Dr. Sandra Brooke travels to Norway on FATE Research Cruise

Cold-water coral reefs in Røst Reef, taken by ROV. Photo credit: Tutti et al. FATE project. NRC/IMR/NORMAR

Dr. Sandra Brooke (FSUCML faculty) recently participated in the FATE project research cruise in Tromsø, Norway.  Sponsored by IMR(Institute of Marine Research) and NINA (Norwegian Institute for Nature Research), the goal of FATE is to research the changing environmental conditions, such as ocean acidification, on cold-water coral reef ecosystems. Dr. Brooke and her colleagues collected samples of their target species, including reef-building coral, Lophelia pertusa.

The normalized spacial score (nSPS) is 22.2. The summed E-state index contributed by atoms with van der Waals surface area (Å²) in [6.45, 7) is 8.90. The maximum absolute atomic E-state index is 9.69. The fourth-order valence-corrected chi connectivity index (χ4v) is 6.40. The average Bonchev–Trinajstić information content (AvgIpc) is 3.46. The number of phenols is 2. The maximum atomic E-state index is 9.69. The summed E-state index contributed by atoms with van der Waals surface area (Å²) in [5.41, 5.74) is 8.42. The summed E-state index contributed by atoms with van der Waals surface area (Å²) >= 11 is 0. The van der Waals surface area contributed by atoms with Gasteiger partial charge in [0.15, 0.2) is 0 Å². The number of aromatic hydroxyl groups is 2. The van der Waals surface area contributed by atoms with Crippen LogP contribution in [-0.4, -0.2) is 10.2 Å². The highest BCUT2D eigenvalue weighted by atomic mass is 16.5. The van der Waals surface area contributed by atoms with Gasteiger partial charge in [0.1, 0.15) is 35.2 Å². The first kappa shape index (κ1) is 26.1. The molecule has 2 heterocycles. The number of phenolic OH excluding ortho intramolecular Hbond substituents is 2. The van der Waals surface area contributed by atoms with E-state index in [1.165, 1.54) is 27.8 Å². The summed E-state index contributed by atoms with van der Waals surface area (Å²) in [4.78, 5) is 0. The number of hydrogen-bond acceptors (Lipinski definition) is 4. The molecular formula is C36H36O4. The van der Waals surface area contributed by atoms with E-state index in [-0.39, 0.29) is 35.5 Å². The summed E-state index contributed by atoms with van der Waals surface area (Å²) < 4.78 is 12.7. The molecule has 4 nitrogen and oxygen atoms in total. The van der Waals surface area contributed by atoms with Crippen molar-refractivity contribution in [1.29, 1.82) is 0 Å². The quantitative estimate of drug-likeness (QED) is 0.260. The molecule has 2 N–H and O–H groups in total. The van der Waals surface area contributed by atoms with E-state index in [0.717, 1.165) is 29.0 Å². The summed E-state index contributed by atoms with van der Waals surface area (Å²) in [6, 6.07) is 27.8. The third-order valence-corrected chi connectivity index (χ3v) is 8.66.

Benthic lander. Photo credit: Tutti et al. FATE project. NRC/IMR/NORMAR.

Over ten days, the cruise visited Røst Reef, the world’s largest known Lophelia pertusa reef, which is protected under the Norwegian Marine Resources Act. They surveyed and collected samples of sponges, Lophelia pertusa, and other species using remotely operated vehicles (ROVs). Afterward, they deployed samples of their target species at monitoring stations, called benthic landers, located in Hola, to observe over the next year. After a year, they will re-collect and study the samples to determine the effects increased temperatures, acidification, and drilling are having on these cold-water reefs.

Learn more about Dr. Sandra Brooke and her other research projects here.